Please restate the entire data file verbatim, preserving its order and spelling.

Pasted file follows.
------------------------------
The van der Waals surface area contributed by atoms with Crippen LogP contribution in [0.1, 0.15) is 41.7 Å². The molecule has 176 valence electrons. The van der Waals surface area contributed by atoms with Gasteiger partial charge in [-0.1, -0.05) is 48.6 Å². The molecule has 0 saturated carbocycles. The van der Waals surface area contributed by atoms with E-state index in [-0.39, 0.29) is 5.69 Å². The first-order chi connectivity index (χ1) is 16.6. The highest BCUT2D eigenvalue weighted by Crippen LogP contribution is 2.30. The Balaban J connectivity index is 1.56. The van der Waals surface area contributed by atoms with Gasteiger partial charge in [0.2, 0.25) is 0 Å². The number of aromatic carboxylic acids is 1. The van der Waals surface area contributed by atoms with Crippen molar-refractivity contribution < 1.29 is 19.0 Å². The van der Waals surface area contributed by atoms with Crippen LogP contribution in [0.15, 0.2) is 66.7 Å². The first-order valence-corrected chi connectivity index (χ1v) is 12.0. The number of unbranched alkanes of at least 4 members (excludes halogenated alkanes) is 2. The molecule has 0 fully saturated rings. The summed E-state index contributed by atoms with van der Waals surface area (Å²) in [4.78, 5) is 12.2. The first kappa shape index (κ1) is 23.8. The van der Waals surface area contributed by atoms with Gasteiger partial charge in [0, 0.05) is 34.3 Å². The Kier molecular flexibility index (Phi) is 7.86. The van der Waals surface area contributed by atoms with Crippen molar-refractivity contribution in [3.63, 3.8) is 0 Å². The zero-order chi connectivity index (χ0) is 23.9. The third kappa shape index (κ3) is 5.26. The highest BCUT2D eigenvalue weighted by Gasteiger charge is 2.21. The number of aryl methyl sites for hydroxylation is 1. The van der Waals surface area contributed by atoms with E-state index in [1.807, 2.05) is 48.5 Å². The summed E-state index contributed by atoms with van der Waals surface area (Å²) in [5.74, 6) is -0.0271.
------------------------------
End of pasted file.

The van der Waals surface area contributed by atoms with Crippen LogP contribution in [0.1, 0.15) is 41.7 Å². The molecule has 176 valence electrons. The van der Waals surface area contributed by atoms with Gasteiger partial charge in [-0.1, -0.05) is 48.6 Å². The molecule has 0 saturated carbocycles. The van der Waals surface area contributed by atoms with E-state index in [-0.39, 0.29) is 5.69 Å². The first-order chi connectivity index (χ1) is 16.6. The highest BCUT2D eigenvalue weighted by Crippen LogP contribution is 2.30. The Balaban J connectivity index is 1.56. The van der Waals surface area contributed by atoms with Gasteiger partial charge in [0.2, 0.25) is 0 Å². The number of aromatic carboxylic acids is 1. The van der Waals surface area contributed by atoms with Crippen molar-refractivity contribution < 1.29 is 19.0 Å². The van der Waals surface area contributed by atoms with Crippen LogP contribution in [0.15, 0.2) is 66.7 Å². The first-order valence-corrected chi connectivity index (χ1v) is 12.0. The number of unbranched alkanes of at least 4 members (excludes halogenated alkanes) is 2. The molecule has 0 fully saturated rings. The summed E-state index contributed by atoms with van der Waals surface area (Å²) in [4.78, 5) is 12.2. The first kappa shape index (κ1) is 23.8. The van der Waals surface area contributed by atoms with Gasteiger partial charge in [0, 0.05) is 34.3 Å². The Kier molecular flexibility index (Phi) is 7.86. The van der Waals surface area contributed by atoms with Crippen molar-refractivity contribution in [3.63, 3.8) is 0 Å². The zero-order chi connectivity index (χ0) is 23.9. The third kappa shape index (κ3) is 5.26. The highest BCUT2D eigenvalue weighted by Gasteiger charge is 2.21. The number of aryl methyl sites for hydroxylation is 1. The van der Waals surface area contributed by atoms with E-state index in [1.807, 2.05) is 48.5 Å². The summed E-state index contributed by atoms with van der Waals surface area (Å²) in [5.74, 6) is -0.0271.